At that time, the birth rate in Germany was 1.36 children per woman - one of the lowest in the world.

The benefit functions primarily as income compensation for the parent who stays at home. For women in particular, it should reduce the risk of financial dependence. At the same time, it should make it easier for young families to reconcile family and work.

An incentive was created for the higher-earning parent (usually the man) to also take parental leave. Therefore, the law was seen as an important factor for a more equal sharing of childcare. 

 According to the explanatory memorandum to the law, child-related income losses still lead to "irreparable financial disadvantages" for women and increase "poverty risks".


How much Elterngeld is paid at the moment?

The parental allowance is available in different variants. The "basic parental allowance" is available to both parents for a total of 14 months after the birth. It amounts to between €300 and €1800 per month, depending on how much the parent earned before the birth.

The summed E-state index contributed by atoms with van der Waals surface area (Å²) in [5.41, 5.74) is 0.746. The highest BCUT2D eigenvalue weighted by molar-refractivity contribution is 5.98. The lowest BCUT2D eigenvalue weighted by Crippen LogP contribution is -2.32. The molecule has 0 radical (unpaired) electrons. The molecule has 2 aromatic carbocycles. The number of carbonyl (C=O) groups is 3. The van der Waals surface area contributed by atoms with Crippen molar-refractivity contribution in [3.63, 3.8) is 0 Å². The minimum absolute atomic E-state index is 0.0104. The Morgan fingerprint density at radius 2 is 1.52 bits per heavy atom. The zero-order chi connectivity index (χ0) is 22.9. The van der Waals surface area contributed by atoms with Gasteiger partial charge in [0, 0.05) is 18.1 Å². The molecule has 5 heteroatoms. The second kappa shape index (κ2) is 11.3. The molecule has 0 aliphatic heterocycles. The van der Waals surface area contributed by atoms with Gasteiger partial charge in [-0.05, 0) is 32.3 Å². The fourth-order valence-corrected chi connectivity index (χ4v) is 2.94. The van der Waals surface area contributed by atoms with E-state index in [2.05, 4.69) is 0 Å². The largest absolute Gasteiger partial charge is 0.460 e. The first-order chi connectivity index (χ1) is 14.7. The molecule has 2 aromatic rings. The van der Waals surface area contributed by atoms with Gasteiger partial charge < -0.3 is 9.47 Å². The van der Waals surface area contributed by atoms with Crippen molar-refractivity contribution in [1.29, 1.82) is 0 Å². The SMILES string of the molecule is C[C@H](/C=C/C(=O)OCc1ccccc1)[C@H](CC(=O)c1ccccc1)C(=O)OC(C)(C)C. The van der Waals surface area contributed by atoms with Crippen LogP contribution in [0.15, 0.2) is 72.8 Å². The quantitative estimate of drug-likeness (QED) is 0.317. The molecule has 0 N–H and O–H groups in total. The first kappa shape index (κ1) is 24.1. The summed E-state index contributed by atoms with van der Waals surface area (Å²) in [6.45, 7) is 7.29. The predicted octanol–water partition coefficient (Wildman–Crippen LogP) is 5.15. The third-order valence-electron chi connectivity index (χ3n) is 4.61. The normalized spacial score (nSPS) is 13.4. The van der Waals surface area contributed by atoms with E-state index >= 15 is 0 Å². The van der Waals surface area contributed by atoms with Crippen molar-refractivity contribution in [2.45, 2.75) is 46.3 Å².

Each parent can claim two to twelve months of "basic parental allowance". Single parents receive up to 14 months of parental allowance. The "Elterngeld Plus" is available for twice as long; it is aimed at parents who are already starting to work part-time again. The amount depends on how much they earn after the birth of their child. 

There is also the possibility of receiving a "partnership bonus" for up to four additional months. This allows couples to work between 24 and 32 hours a week in parallel.